Today I am happy to announce that I have migrated my blog from JustAnRBlog.wordpress.com to AriLamstein.com. I thought I would give an inside peek into the change in case others have an interest. Also, I would personally like to see more R packages and blogs, and I hope that this post can encourage others to take the plunge.
I created JustAnRBlog in March in order to solve a particular problem. I was releasing my first R package (choroplethrZip) that would not be available on CRAN, and needed to announce and document it. In that sense I expected my blog to be like a tweet, where I wrote something and moved on. I wound up writing about other package updates I did, as well as a tutorial that I ran. Again, though, I viewed what I wrote as announcements that I would “make and move on”.
Fast forward three months and you can see that I misunderstood how blogs work. Traffic steadily grew, to a level I didn’t expect for an R blog:
The main reason for the increase, I think, is that the blog joined R-bloggers in April. A lot of people read that blog, and appearing there generates a lot of traffic. In short, it turns out that I didn’t really understand how much interest there is in new R packages. I may only know a few people in person who have an interest in this material, but Tal (the owner of R-bloggers) knows a ton.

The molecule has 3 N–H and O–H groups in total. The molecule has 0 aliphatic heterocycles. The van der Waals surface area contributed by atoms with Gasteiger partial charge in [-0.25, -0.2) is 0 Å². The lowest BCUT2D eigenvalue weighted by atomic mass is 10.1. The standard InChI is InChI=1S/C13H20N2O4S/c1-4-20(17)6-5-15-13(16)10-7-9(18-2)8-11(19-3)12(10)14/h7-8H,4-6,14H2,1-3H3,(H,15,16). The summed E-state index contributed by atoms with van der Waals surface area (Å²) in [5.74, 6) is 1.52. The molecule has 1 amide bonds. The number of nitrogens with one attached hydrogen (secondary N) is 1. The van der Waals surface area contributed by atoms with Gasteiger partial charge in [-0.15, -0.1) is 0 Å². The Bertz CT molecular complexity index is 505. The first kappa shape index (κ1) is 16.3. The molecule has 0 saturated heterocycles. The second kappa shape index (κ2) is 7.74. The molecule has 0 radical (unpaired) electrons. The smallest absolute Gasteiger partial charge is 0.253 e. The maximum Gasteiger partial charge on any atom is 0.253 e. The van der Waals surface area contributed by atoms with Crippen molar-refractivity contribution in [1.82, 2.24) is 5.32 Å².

The lesson? If you have an R package that you want to develop, I highly recommend doing so. Additionally, if you want to communicate with others about the package, I highly recommend creating a blog about it and getting the blog listed in R-bloggers. Due to the targeted traffic there, you will almost certainly connect with people who have an interest in your work.
The other reason for the move is that I wanted to do more consulting work. Normally when people start consulting they take out a URL for their name, create a site outlining the type of work they can help with, and add a contact form and blog to the site. Since one area I want consult in is R, it made sense to merge the blog with the site.
As for the technical details of the blog and site, they use WordPress and are hosted on BlueHost. The original blog, of course, was hosted on WordPress.com. I am a big fan of WordPress, but I migrated to BlueHost largely because of their cost structure. For example, adding Google Analytics to a site on WordPress.com seems to require purchasing their Business plan, which is $299/yr. But on BlueHost you can add it as part of their basic plan which is only $3.49/month.
As for what to expect from this blog going forward, I mostly expect to do what I’ve been doing: announcing new versions of my open source projects, publishing my own analyses using software I’ve written, as well as announcing any tutorials that I schedule. The main difference is that I’ve picked a particular time to publish, which is Thursday mornings.
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